Using a monthly survey, this paper finds that supporters of the governing cabinet are significantly happier than non-supporters throughout our sample period. We investigate the reason and examine two hypotheses: 1) happy persons support the ruling Liberal Democratic Party, and 2) supporters of any governing party tend to be happy. Oaxaca decomposition analysis reveals that the difference in happiness is not attributable to the difference of attributes and personalities, rejecting hypothesis 1). On the other hand, the happiness of cabinet and anti-cabinet supporters was not significantly different after an election in which the governing party was replaced, supporting hypothesis 2).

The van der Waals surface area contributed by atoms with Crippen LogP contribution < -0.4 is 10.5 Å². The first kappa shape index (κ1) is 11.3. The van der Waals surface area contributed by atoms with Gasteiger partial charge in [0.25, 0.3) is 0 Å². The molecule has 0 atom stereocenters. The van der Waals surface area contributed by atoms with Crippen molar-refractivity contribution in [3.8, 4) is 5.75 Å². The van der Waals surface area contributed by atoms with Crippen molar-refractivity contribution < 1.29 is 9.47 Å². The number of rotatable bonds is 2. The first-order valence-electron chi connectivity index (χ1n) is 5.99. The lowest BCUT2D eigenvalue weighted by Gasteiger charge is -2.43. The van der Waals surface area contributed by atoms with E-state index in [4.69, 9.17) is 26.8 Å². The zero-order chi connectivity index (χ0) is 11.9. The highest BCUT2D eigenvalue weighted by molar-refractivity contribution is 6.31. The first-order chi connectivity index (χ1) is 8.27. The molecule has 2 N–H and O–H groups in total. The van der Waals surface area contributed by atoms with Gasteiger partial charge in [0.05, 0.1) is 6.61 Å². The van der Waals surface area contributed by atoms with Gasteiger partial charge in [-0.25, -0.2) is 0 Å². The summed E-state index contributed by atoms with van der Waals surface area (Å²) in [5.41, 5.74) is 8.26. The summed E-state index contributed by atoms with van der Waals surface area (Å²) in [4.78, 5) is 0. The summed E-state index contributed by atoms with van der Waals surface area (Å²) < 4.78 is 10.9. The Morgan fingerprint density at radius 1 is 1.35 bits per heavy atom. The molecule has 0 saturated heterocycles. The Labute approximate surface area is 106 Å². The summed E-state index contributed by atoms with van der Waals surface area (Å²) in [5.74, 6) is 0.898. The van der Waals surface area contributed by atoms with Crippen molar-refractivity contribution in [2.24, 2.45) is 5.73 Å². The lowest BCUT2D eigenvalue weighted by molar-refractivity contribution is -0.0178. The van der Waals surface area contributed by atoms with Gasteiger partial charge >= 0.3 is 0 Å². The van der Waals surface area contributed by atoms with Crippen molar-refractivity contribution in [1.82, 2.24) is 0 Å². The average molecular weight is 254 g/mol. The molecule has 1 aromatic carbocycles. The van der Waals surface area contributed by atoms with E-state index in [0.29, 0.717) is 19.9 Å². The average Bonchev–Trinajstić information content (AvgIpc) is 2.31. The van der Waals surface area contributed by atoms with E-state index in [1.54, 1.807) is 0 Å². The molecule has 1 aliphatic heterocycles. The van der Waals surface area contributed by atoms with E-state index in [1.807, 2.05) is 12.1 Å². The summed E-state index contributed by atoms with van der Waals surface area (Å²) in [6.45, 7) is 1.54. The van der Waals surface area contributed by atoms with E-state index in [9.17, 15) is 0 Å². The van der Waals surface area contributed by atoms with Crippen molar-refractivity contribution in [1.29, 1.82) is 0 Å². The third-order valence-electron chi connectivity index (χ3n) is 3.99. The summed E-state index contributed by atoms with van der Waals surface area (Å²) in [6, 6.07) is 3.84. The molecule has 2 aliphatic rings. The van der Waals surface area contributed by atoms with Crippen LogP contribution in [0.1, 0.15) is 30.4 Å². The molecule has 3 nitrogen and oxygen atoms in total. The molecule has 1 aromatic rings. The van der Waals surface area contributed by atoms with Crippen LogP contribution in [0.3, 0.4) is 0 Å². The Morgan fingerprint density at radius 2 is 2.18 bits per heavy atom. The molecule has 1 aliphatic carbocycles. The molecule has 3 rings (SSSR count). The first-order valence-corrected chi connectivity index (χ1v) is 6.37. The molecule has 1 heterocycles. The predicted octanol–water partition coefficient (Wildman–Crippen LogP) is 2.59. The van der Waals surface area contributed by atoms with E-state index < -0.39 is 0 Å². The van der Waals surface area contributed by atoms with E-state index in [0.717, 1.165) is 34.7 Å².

This research takes the theory of the interaction between altruistic parents and egoistic children in Becker (1974, 1991) as a starting point, and investigates the effect of parents' altruistic monetary transfers to their children enrolled in university, on their total hours of study and the priority they put on studying, by employing micro-data on the characteristics of Japanese university students and their lifestyle. Regarding study hours, a positive significant impact can only be observed for students of Humanities, Arts, and Social Sciences who live with their parents, while a significant effect could not be observed for students who are living away from home. No evidence of an effect of transfers from parents on the priority that students put on study could be observed on any group. Altogether, these findings show that information asymmetries in parent-child interactions can reduce the effectivity of monetary transfers from parents on their children's study habits.